2/2013 Regulation of Microfinance Institutions in India ? Â· Regulation of Microfinance Institutions in India Considering the importance of microfinance institutions in fulfilling the goals of financial inclusion, ...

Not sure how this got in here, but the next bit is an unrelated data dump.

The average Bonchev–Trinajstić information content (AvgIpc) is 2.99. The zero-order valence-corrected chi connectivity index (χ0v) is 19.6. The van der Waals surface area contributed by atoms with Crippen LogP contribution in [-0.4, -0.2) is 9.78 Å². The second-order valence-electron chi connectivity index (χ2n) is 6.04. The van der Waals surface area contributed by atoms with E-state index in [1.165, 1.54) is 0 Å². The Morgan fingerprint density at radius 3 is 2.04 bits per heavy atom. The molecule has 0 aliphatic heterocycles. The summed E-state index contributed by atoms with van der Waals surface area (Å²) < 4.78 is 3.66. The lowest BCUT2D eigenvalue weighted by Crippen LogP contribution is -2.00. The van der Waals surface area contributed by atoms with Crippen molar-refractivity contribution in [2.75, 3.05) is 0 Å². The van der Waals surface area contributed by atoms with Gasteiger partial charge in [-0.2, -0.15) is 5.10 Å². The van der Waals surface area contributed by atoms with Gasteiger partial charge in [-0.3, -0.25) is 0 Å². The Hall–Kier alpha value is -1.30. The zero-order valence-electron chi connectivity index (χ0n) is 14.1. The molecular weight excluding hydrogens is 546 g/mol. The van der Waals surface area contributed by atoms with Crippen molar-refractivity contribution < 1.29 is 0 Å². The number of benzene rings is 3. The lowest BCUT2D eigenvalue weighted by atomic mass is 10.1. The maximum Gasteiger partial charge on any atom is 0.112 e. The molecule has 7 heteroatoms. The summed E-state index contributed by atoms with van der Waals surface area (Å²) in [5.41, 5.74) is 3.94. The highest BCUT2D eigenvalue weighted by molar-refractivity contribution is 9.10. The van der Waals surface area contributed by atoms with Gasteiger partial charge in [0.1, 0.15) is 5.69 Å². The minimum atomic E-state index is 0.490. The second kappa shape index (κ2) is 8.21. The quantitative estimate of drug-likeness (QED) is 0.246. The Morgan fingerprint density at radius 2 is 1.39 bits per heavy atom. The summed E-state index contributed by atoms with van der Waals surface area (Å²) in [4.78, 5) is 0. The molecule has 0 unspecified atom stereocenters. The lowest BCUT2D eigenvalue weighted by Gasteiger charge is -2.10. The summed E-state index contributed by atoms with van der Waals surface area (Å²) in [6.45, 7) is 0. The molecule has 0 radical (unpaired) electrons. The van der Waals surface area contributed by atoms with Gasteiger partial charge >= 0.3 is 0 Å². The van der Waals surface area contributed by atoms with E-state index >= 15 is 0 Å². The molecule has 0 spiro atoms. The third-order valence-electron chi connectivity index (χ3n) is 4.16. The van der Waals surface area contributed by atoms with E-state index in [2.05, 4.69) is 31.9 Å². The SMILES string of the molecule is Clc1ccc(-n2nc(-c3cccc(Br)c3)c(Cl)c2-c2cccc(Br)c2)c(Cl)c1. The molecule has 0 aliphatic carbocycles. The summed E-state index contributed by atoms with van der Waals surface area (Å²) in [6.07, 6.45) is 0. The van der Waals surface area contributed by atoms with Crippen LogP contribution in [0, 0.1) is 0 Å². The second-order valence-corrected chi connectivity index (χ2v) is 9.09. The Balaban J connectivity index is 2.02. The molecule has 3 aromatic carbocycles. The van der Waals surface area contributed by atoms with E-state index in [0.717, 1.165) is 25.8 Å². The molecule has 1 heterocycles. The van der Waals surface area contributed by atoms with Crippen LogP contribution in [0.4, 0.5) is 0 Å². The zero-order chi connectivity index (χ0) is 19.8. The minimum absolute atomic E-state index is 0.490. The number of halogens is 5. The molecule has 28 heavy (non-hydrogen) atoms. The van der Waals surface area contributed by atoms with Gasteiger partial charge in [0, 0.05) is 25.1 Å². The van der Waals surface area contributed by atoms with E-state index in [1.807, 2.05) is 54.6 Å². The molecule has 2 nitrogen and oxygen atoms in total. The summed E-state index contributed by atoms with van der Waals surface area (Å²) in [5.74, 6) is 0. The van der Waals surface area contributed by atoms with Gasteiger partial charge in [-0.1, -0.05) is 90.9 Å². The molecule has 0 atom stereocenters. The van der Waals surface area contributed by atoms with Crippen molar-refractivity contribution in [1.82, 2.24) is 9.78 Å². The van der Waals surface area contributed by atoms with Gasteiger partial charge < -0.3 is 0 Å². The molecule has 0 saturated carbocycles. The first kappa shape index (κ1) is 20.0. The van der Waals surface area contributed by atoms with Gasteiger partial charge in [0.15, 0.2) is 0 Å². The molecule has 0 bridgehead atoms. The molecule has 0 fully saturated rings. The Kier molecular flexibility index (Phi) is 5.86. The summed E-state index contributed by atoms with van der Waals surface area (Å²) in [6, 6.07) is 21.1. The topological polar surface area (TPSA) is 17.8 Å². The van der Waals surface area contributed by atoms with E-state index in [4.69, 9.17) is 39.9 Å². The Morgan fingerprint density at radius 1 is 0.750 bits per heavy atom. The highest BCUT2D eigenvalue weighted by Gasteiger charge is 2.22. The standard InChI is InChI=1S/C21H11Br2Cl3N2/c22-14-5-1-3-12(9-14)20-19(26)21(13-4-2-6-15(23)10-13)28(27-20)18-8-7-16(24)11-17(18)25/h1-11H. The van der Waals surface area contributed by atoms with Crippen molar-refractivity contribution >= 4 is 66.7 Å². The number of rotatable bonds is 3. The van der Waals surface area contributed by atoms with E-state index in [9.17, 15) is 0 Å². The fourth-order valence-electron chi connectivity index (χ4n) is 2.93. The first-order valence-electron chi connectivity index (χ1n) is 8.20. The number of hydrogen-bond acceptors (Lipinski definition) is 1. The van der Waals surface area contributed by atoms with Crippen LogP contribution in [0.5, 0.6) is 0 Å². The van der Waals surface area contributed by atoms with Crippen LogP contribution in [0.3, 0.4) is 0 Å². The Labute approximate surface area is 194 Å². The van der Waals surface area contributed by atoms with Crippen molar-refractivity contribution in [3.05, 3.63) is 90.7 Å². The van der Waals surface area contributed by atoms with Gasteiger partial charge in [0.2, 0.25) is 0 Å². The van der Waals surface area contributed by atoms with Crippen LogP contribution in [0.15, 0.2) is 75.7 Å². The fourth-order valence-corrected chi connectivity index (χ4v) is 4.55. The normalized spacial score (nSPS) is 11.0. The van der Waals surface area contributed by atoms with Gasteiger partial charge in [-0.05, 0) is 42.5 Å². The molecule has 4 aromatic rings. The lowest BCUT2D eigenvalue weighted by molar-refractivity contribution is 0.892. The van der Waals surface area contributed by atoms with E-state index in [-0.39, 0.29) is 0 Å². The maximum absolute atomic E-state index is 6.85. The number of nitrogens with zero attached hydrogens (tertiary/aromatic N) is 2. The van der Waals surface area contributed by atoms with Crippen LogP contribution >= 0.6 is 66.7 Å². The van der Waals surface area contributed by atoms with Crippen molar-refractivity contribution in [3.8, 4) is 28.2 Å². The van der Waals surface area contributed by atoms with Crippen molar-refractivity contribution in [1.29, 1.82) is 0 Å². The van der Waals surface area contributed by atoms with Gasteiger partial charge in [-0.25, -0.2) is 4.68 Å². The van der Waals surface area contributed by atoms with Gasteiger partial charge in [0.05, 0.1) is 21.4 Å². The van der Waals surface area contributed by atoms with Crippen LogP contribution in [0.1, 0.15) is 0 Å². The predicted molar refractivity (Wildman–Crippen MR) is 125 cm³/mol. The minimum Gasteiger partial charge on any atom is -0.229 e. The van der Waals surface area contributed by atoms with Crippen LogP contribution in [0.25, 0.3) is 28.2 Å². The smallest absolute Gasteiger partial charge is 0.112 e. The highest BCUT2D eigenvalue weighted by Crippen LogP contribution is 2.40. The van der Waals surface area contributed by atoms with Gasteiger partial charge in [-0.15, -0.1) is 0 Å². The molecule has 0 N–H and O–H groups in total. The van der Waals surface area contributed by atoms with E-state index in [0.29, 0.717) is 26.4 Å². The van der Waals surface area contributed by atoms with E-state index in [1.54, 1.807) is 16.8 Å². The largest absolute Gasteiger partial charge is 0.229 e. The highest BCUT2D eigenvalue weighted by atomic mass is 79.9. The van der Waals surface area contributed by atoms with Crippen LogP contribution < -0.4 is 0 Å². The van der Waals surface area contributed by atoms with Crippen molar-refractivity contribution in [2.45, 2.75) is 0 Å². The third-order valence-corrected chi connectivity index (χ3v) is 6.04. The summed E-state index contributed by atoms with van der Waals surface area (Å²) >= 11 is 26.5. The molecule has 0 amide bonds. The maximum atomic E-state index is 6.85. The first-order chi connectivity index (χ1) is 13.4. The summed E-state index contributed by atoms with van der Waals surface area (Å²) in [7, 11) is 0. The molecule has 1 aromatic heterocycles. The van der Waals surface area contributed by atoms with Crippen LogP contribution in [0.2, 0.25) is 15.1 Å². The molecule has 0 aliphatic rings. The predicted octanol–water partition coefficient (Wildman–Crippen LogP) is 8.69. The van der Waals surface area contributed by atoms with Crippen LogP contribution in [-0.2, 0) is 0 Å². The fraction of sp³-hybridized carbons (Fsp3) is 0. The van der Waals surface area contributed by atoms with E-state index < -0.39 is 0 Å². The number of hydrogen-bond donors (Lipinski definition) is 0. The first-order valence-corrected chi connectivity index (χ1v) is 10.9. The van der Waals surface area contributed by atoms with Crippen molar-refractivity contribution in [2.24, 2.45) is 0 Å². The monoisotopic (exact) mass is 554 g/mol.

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IntroductionMicrofinance institutions (MFIs) perform acrucial function of facilitating financial inclusiongoals in developing countries through the provisionof micro-finance services. Micro-finance servicesinclude: (a) micro-credit facilities to the extent ofM05lac [or M10lac if so specified by the Reserve Bankof India (RBI)]; (b) the collection of thrift; (c)pension; (d) insurance services; and (d) theremittance of funds to individuals within Indiasubject to prior approval by the RBI.MFIs in India have grown tremendously in termsof size, outreach, and financial maturity since theiremergence in the 1980s. Recent RBI reports withregard to microfinance activities state that alongsideself-help group (SHG)-bank linkage programmes,MFIs, such as non-government organisations(NGOs) and non-banking finance companies(NBFCs) have emerged as important sources ofmicrofinance delivery in India. Consequently,incentives have been provided for penetration ofbanking into unbanked areas and encouraging MFIsas intermediaries. However, the growth of the MFIshas been geographically disproportionate. TheMalegam Committee report noted that distributionof microfinance penetration is more than half of thetotal MFI portfolio of India in the Southern regionwhile the Eastern region has over one fourth of thetotal MFI portfolio.This briefing paper presents a picture of theregulatory instruments governing differentmicrofinance entities in the country. Specific featuresof regulation of NBFC-MFIs, and the current stateof the conflict between State Money Lendinginstitution actors and the RBI has been captured.Prudential and non-prudential norms of regulationand their consequent impact on competition havebeen dealt within this paper.RegulationLegal Structure of MFIs:A microfinance institution under the MicrofinanceInstitutions (Development and Regulation) Bill,2012 includes the following entities: (a) a societyregistered under the Societies Registration Act, 1860;(b) a company registered under section 3 of the2/2013Regulation of MicrofinanceInstitutions in IndiaConsidering the importance of microfinance institutions in fulfilling the goals offinancial inclusion, it is essential to understand the body of laws, rules and regulationswhich govern this financial tool. Following the aftermath of the Andhra Pradeshmicrofinance issue and the subsequent rise of the microfinance industry nevertheless,various prudential and non-prudential norms were evolved by the regulatory bodiesin the country in order to effectively regulate microfinance institutions. However, anoverlap between the areas dealt with by various authorities governing microfinanceentities on critical issues like interest rate determination create uncertainty on the basicconditions of thriving in this sector for participant institutions. This briefing paperdeals with some of the problems in regulation of microfinance institutions and presentssolutions which should be taken into consideration.2in specified priority sectors at concessional rates ofinterest. Currently only MFIs registered as NBFC-MFIs are designated as a priority sector. The numberof priority sectors has recently been reduced, whichsuggests that banks will be relying more heavily onlending to MFIs to meet the priority sectorrequirements. In order to register as a NBFC-MFI, an institutionmust meet requirements specified by RBI. RBIrequires that a minimum of 75 percent of a NBFC-MFIs loan portfolio must have originated forincome-generating activities. Additionally, an NBFC-MFI must have 85 percent of its total assets asqualifying assets (excluding cash, balances with banksand financial institutions, government securities andmoney market instruments). A qualifying asset is aloan which meets the following criteria:1. Borrowers household annual income does notexceed M60,000 or M1,20,000 for rural andurban areas respectively.2. Maximum loan size of M35,000 (first cycle)and M50,000 (subsequent cycles).3. Maximum borrower total indebtedness ofM50,000.4. Minimum tenure of 24 months when loanexceeds M15,000.5. No prepayment penalties.6. No collateral.7. Repayable by weekly, fortnightly or monthlyinstalments at the choice of the borrower.Deposit Mobilisation: Regulation stipulates that onlyNBFCs and Cooperatives are permitted to acceptpublic deposits, though NBFCs must adhere toadditional stringent regulations,2 and Cooperativesare only permitted to accept deposits from itsmembers. There also exists what is called a depositslimited for NBFCs linked to the institutions NetOwned Fund (NOF). No MFIregistered as an NBFC currently acceptsdeposits because regulation requiresthat institutions must obtain aninvestment grade rating, which no MFIhas obtained so far.Access to Capital: MFIs in theory canraise capital through various methods,including borrowing from domestic andforeign debt markets, obtaining grantsand loans from subsidised lendingfunds, attracting foreign equityinvestment from capital markets,though legal structure of MFIs restrictcapital acquisition from some of thesesources.Companies Act, 1956; (c) a trust established underany law for the time being in force; (d) a bodycorporate; or (e) any other organisation, which maybe specified by the RBI if the object of the institutionis the provision of microfinance services. It does notinclude a banking company, co-operative societiesengaged primarily in agricultural operations orindustrial activities or any individual who carrieson the activity of money-lending and is registeredas a moneylender under the provision of any Statelaw.A MFI in India acquires permission to lendthrough registration (Table 1 provides details of theregistration requirements). MFIs are registered as oneof the following five types of entities1:1. Non-Government Organisations engaged inmicrofinance (NGO MFIs), comprising ofSocieties and Trusts;2. Cooperatives registered under theconventional state-level cooperative acts, thenational level Multi-State CooperativeSocieties Act (MSCA 2002), or under the newState-level Mutually Aided CooperativeSocieties Act (MACS Act);3. Section 25 Companies (not-for profit);4. For-profit NBFCs; and5. NBFC-MFIs.Table 1 tabulates the major regulationsapplicable to NBFCs as stipulated by the RBI. Majorregulatory aspects include priority sector lending,deposit mobilisation, access to capital, the MoneyLending Act, and state level regulations.Priority Sector Lending: Priority sector lending is agovernment initiative which requires banks toallocate a percentage of their portfolios to investmentTable 1: MFIs by Type of RegistrationCategory Type of MFI RegistrationNot for NGO MFIs: Societies Registered under SocietiesProfit & Trusts (500) Registration Act, 1860and / or Indian Trust Act 1882Section 25 Section 25 of CompaniesCompanies (10) Act, 1956Mutual Cooperatives (100) Registered under State CooperativeBenefit Societies Act or Mutually AidedCooperative Societies Act (MACS) orMulti-State Cooperative SocietiesAct, 2002For-Profit NBFC (50) Companies Act, 1956 & registeredwith RBINBFC-MFI RBI Circular, May 2011Source: M-CRIL Microfinance Review 2010, http://www.m-cril.com/Backend/ModulesFiles/NewsEvents/M-CRIL-Microfinance-Review-Nov2010.pdf3NBFCs can receive both equity and debtinvestments. They can raise foreign equityinvestment, though a minimum investment restrictionrequirement of US$500,000 applies, also with a capof no more than 51 percent stake in the institution.Grants and subsidised onward-lending funds fromdomestic and foreign sources are not restricted,provided that the foreign grants do not exceed theceiling of US$5mn per year.Money Lending Act: The Indian Moneylenders Act1918 has been adapted by various state governmentsto restrict interest rates charged by moneylenders.Although the primary purpose of this act is to protectthe vulnerable section from usurious interest rates thatmoneylenders charge, some states have applied theact to Societies and Trusts also to restrict their lendingactivity. Other states have applied the MoneyLending Act to other forms of MFIs.State Level Regulation: In late 2010, the AndhraPradesh government enacted the Andhra PradeshMicro Finance Institutions (regulation of moneylending) Ordinance, which was later enacted in toAct, to regulate the activities of MFIs. The Act stopsMFIs from collecting old loans and originating newloans until the institution registers with the districtauthorities where they operate. The Act alsomandates an interest rate cap such that the totalinterest charge cannot exceed the principal amountof the loan. The Act also entrusts a great deal ofdiscretionary power to the registering authorities andimposes restrictions on collection practices.Regulation by the RBI and Money LendersLegislationsMicrofinance entities have approached the courtsto resolve the issue of dual regulation3 by the RBIand under the State Level Money Lenders Legislations.These microfinance entities contend that an NBFCengaged in microfinance operations, if it has registereditself under RBI norms, should be exempt fromregistration under the state money-lending norms.This is because certain aspects pertaining to thefunctioning of the NBFCs such as procuring a licence,the regulation of levy of interest and rate of levy ofinterest would be subject to dual regulation ifexemption from state-money-lending legislations isdenied.State-wise, there are two questions which have tobe answered to predict whether the issue of conflictbetween a State Money Lenders Act, and the RBInorms will be resolved in the same fashion: the issueof dual regulation, and specifically, whether RBInorms (such as the Fair Practices Code) willencompass the regulation of interest by the RBI. Thesecond facet is critical in determining the profitabilityof operation because the interest rate prescribed byState Level Money Lending legislations is so low asto render the enterprise unviable.The High Court of Kerala opined that the RBIAct and the State Money Lenders legislation dealtwith two different spheres and no exemption couldbe granted to entities which were registered undereither legislation. On the contrary, an attempt tobalance the conflict between state legislationsprescribing conditions of levy of interest, and theRBI norms was made by the Gujarat High CourtJudgment. Though money-lending may be regulatedby a State Act, but an NBFC, as an entity, itsoperation is dealt with by the RBI. It is only ajudgment by the Supreme Court which will dispelprominent doubts over this issue.The RBI had addressed the issue of interestregulation through the Fair Practices Code andcorresponded with the respective state governmentsto assert that it should be given a clear reign overNBFCs, and to advocate that NBFCs dealing withmicrofinance operations should be exempt fromregistration under the State Money Lenders Act.However, certain state governments refused to regardRBI submissions that NBFCs should not be subjectto dual regulation by both the Centre, and the StateMoney Lending legislations. Certain stategovernments feel that this decision was a matter ofState policy.Policy InitiativesUnder the Microfinance Institutions(Development and Regulation) Bill, 2012, theCentral Government may, by notification, constitutea Council which is known as the MicrofinanceDevelopment Council to discharge the certainfunctions under the Act. Apart from this State levelMicrofinance Councils and District MicrofinanceCommittees are also formed.In a perception survey, the majority ofstakeholders (68 percent) were of the opinion thatMFI sector in India needs to be regulated. To controlthe on-going problem of over-borrowing andunsustainable debt of MFIs, majority of therespondents (63.7 percent) suggested that thecreditor should conduct an ability to pay test (knowyour customer exercise) before extending multipleloans.4Regulation ToolsRegulation of NBFC MFIsNBFC MFIs are subject to the followingconditions: (i) Minimum NOF of M5 crore (if theNBFC is registered in the North Eastern Region ofthe country, the minimum NOF requirement isRs2crore) and (ii) not less than 85 percent of its netassets4 are in the nature of qualifying assets5.Theloan is required to be extended without collateral;the aggregate amount of loans which are given forincome generation are not less than 75 percent ofthe total loans given by the MFIs. The income derivedby the NBFC-MFI with the remaining 15 percent ofits assets are to be in accordance with the regulationsspecified in that behalf.6 An NBFC which is not anNBFC-MFI shall not be permitted to extend loansto the micro-finance sector which exceeds 10 percentof its total assets.7Capital AdequacyCapital adequacy requirements are used by nearlyall countries to reduce the leverage and thus risk ofMFIs that are subject to prudential regulation. InIndia, NBFC-MFIs shall maintain a capital adequacyratio consisting of Tier I and Tier II Capital whichshall not be less than 15 percent of its aggregate riskweighted assets. The total of Tier II Capital at anypoint of time shall not exceed 100 percent of Tier ICapital.Pricing of Products All NBFC-MFIs are required to maintain anaggregate margin cap of not more than 12percent. The interest on individual loans is not toexceed 26 percent per annum and is to becalculated on a reducing balance basis. The processing charges must be less than 1percent of the gross loan amount. Theprocessing charges are not required to beincluded in the margin cap or the interest cap. When NBFC-MFIs are engaged in the provisionof insurance services, the NBFC-MFIs can onlyrecover the actual cost of insurance for thegroup, livestock, health, for both the borrower,and the spouse. The administrative charges areto be recovered per the IRDA guidelines.Fair Practices in Lending The three components which are taken intoconsideration in the pricing of the loan are (i)interest charge, (ii) processing charge and (iii)insurance premium. NBFC-MFIs areprohibited from collecting a security deposit/margin from the borrower. The effective rate of interest which is chargedby the NBFC-MFI will be displayed in all itsoffices, its website, and the literature issuedby the entity. NBFC-MFIs are not permitted to collect apenalty on a delayed payment.Other practices A standard form of a loan agreement is requiredto be used. NBFC-MFIs are required to ensure that themodes of recovery are non-coercive. They arerequired to ensure that a Code of Conduct isimplemented which incorporates the principleson Fair Practices as issued for NBFCs videcircular CC No. 80 dated September 28, 2006. Multiple Lending, Over-Borrowing and GhostBorrowers. NBFC-MFIs can lend to borrowers who arenot members of more than one Self Help Groupor Joint Liability Group. Not more than two NBFC-MFIs should lendto the same borrower. A minimum period of moratorium which isnot less than the frequency of repaymentshould operate between the grant of the loanand the due date of the repayment.Non Prudential Regulations:1. Permission to Lend: Permission to lend is grantedthrough registration in countries with moreadvanced regulatory frameworks. Many countriesoffer a special microfinance window forregistration of MFIs, which allow regulation andlegislation to be specific to these MFIs. Somecountries offer multiple windows to allow fordifferent types of institutions.2. Consumer Protection: Successful consumerprotection regulation levels the information gapbetween institutions and consumers. Regulationmust protect consumers and allow forinnovation, while not imposing excessive costs.Cambodia, Peru, Ghana, and many countries inEastern Europe and the former Soviet Union haverecently implemented new price disclosure rulesthat strive to ensure these objectives.83. Credit Reference Service: The great majority ofcountries believe that credit reference serviceswould improve conditions for both customers andinstitutions.5It is in the light of limitations of currentregulations, the desired regulatory interventions andlessons from a cross-country evaluation of MFIregulation practices that the MicrofinanceRegulations Bill is evaluated. The Bill includes thefollowing features: Designation of RBI as the sole regulator forall MFIs. Power to regulate interest rate caps, margincaps, and prudential norms. All MFIs must register with RBI. Formation of a Micro Finance DevelopmentCouncil, which will advise the centralgovernment on a variety of issues relating tomicrofinance. Formation of State Advisory Councils tooversee microfinance at the state level. Creation of Micro Finance Development Fundfor investment, training, capacity building, andother expenditures as determined by RBI.Competition in the SectorTable 2 summarises the competition assessmentof the microfinance sector in India:Factors ImpedingEffectiveCompetition1. Barriers to Entry2. LimitingProduct Scope3. Barriers toraising finances4. StateGovernmentIntervention5. ProductTransparency6. Priority SectorLending7. NBFC StatusPresent StatusA company must have Rs5crore NOF (shareholder equity plus internally-generated reserves),to register as an NBFC.Regulation greatly restricts the type of products that can be offered, particularly relating todeposits. To be able to accept deposits, an NBFC must obtain a specified minimum creditrating (FA from CRISIL, MA from ICRA, BBB from CARE, tA from FITCH), minimum capitaladequacy ratio of 15 percent, and two years of completed operations. For qualifying institutions,additional ceiling limits exist based on credit rating. Furthermore, the period of a deposit,payable interest rates, brokerage incentives, and demand deposits are all strictly regulated.Section 25 MFIs are not permitted to take deposits.Due to these restrictions, no MFIs arecurrently mobilising public deposits. This regulation also restricts other product offerings whereMFIs have outstanding obligations to customers, such as insurance or pension products.RBIs Foreign Investment Promotion Board (FIPB) has set foreign direct investment (FDI) rulesfor start-up companies not traded publicly on a stock exchange, which includes NBFCs: 1. ForFDI up to 51 percent, minimum initial capitalisation of US$0.5mn 2. For FDI 51 percent-75percent, minimum initial capitalisation of US$5mn 3. For FDI 51 percent-75 percent, minimuminitial capitalisation of US$7.5mn and capitalisation of US$50mn within 24 months 4. FDIabove 75 percent is allowed for companies with capitalisation greater than US$50mn. Theserestrictions greatly affect investment opportunities for medium and smaller MFIs, which maynot be able to attract such large investments.Currently, state governments can intervene and enforce additional regulation on MFIs regardingpermissible products, methods of collection, and code of conduct. A lack of nation-wide regulatorystructure makes the MFIs expansion into multiple states difficult to manage, and much lesstransparent. A case in point is the recent Andhra Pradesh MFIs Act, 2010. This Act requires allMFIs to register with the Andhra Pradesh government, and subjects them to a number ofadditional regulations specific only to Andhra Pradesh.Currently, there are no uniform product transparency requirements that would make institutionsprovide essential financial information, such as effective interest rate or possible future fees.Product transparency is essential to ensuring fair competition. A customer must be able toaccess information regarding product benefits and risks, so that institutions offerings can becompared.Only select institutions which meet a number of regulatory requirements qualify for prioritysector lending. Companies that wish to provide products and services outside the scope ofthese (narrow) requirements do not qualify for priority sector lending, and thus face significantlyhigher financing costs.Many institutions operate as NBFCs for financial and regulatory benefits; however these licensesare greatly restricted by RBI. The licenses are notably difficult to obtain, even if all requirementsare met, and many companies end up opting for NBFC status just for the privilege of operatingas an NBFC.Table 2: Competitive AnalysisEndnotes1 Status of Micro Finance in India 2009-2010, NABARD, www.nabard.org/pdf/Status%20of%20Micro%20Finance%202009-10%20Eng.pdf. For a detailed description of various legal forms werecommend Sa-dhans Existing Legal and Regulatory Framework for the MFIs in India: Challenges and Implication2 Manual on Financial and Banking Statistics, Box6.2, Chapter VI, Reserve Bank of India,http://rbidocs.rbi.org.in/rdocs/Publications/PDFs/78928.pdf3 While banking is an exclusive subject in the domain of the Parliament by virtue of Entry 45 of List I of the VIIth Schedule,Entry 30 of List II authorises the State Legislature to enact on money-lending, money-lenders, and relief of agriculturalindebtedness.4 Net assets are the total assets other than cash and bank balances and money market instruments.5 Qualifying assets refer to the loans which satisfy the following criteria: (i) loans disbursed by an NBFC-MFI to aborrower with a rural household annual income not exceeding Rs. 60,000 or urban and semi-urban householdincome not exceeding Rs 1,20,000.6 Master Circular- Introduction of New Category of NBFCs Non Banking Financial Company Micro FinanceInstitutions (NBFC-MFIs)-Directions, Dated July 2, 2012, DNBS.(PD)CC.No.293/03.10.38/2012-13, availableonline at http://www.rbi.org.in/scripts/BS_ViewMasCirculardetails.aspx?id=7392.7 Non-Banking Financial Company Micro Finance Institutions (Reserve Bank) Directions, 20118 Brix, L. and McKee, K. (2010).Consumer Protection Regulation in Low-Access Environments: Opportunities to PromoteResponsible Finance, CGAP Focus Note 60. Washington, DC: CGAP, February CUTS International 2013. This Briefing Paper is published by CUTS Centre for Competition, Investment & Economic Regulation(CUTS CCIER), D-217, Bhaskar Marg, Bani Park, Jaipur 302 016, India. Ph: +91.141.228 2821, Fx: +91.141.228 2485, E-mail:c-cier@cuts.org, Website: www.cuts-ccier.org. CUTS Briefing Papers are to inform, educate and provoke debate on specific issues. Readers areencouraged to quote or reproduce material from this paper for their own use, but CUTS International requests due acknowledgement and a copyof the publication.Conclusion and Recommendations: Clearly, the current regulatory structurerequires reforms, and the MicrofinanceRegulations Bill seems to meet most of therequirements as can be identified from thecross-country analysis of best practices. It isfurther important to observe how the issue ofdual regulation by the RBI and the States isdealt with. Compulsory registration of all institutionsengaged in the provision of microfinanceservices is a positive feature of the bill.However, the current NBFC minimum capitalamount (M5 crore) should not result in creatinga barrier to entry. Allowing MFIs to engage in deposit takingmust be explored as an option. Regulation should promote the diversificationof funding sources to encourage equity andforeign debt investments. Flexibilities whichafford opportunities for smaller institutionsto obtain foreign equity investment amountshould be inserted into the regulatoryframework.